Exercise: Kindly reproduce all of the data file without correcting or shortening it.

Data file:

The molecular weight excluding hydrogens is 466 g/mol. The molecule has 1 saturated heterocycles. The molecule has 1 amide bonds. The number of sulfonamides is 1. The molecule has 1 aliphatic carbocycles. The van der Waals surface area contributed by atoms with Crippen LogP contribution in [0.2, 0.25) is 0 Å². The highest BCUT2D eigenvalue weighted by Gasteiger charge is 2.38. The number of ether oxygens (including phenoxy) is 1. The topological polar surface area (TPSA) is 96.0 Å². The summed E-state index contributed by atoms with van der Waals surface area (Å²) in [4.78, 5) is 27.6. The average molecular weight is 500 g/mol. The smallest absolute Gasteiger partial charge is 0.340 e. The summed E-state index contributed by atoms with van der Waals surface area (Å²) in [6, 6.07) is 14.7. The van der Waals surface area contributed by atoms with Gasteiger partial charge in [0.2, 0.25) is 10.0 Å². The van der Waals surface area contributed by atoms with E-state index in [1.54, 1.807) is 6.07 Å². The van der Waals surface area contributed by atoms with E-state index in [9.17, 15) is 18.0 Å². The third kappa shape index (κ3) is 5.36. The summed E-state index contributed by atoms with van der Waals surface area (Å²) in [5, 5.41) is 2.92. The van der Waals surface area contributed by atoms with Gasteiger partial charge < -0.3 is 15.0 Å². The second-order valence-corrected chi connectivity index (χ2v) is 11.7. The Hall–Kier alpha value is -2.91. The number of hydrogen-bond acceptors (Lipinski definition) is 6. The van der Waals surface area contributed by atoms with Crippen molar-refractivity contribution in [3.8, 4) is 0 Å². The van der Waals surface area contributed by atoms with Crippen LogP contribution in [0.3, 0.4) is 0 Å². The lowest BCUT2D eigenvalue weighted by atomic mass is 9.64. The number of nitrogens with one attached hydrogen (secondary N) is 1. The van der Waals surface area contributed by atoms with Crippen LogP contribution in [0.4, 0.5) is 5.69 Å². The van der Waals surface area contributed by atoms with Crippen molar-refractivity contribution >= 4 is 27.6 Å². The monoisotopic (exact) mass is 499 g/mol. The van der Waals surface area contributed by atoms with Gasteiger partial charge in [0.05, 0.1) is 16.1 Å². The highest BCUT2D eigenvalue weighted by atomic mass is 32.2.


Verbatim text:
The molecular weight excluding hydrogens is 466 g/mol. The molecule has 1 saturated heterocycles. The molecule has 1 amide bonds. The number of sulfonamides is 1. The molecule has 1 aliphatic carbocycles. The van der Waals surface area contributed by atoms with Crippen LogP contribution in [0.2, 0.25) is 0 Å². The highest BCUT2D eigenvalue weighted by Gasteiger charge is 2.38. The number of ether oxygens (including phenoxy) is 1. The topological polar surface area (TPSA) is 96.0 Å². The summed E-state index contributed by atoms with van der Waals surface area (Å²) in [4.78, 5) is 27.6. The average molecular weight is 500 g/mol. The smallest absolute Gasteiger partial charge is 0.340 e. The summed E-state index contributed by atoms with van der Waals surface area (Å²) in [6, 6.07) is 14.7. The van der Waals surface area contributed by atoms with Gasteiger partial charge in [0.2, 0.25) is 10.0 Å². The van der Waals surface area contributed by atoms with E-state index in [1.54, 1.807) is 6.07 Å². The van der Waals surface area contributed by atoms with E-state index in [9.17, 15) is 18.0 Å². The third kappa shape index (κ3) is 5.36. The summed E-state index contributed by atoms with van der Waals surface area (Å²) in [5, 5.41) is 2.92. The van der Waals surface area contributed by atoms with Gasteiger partial charge < -0.3 is 15.0 Å². The second-order valence-corrected chi connectivity index (χ2v) is 11.7. The Hall–Kier alpha value is -2.91. The number of hydrogen-bond acceptors (Lipinski definition) is 6. The van der Waals surface area contributed by atoms with Crippen molar-refractivity contribution in [3.8, 4) is 0 Å². The van der Waals surface area contributed by atoms with Crippen LogP contribution in [0.3, 0.4) is 0 Å². The lowest BCUT2D eigenvalue weighted by atomic mass is 9.64. The number of nitrogens with one attached hydrogen (secondary N) is 1. The van der Waals surface area contributed by atoms with Crippen LogP contribution in [0.4, 0.5) is 5.69 Å². The van der Waals surface area contributed by atoms with Crippen molar-refractivity contribution >= 4 is 27.6 Å². The monoisotopic (exact) mass is 499 g/mol. The van der Waals surface area contributed by atoms with Gasteiger partial charge in [0.05, 0.1) is 16.1 Å². The highest BCUT2D eigenvalue weighted by atomic mass is 32.2.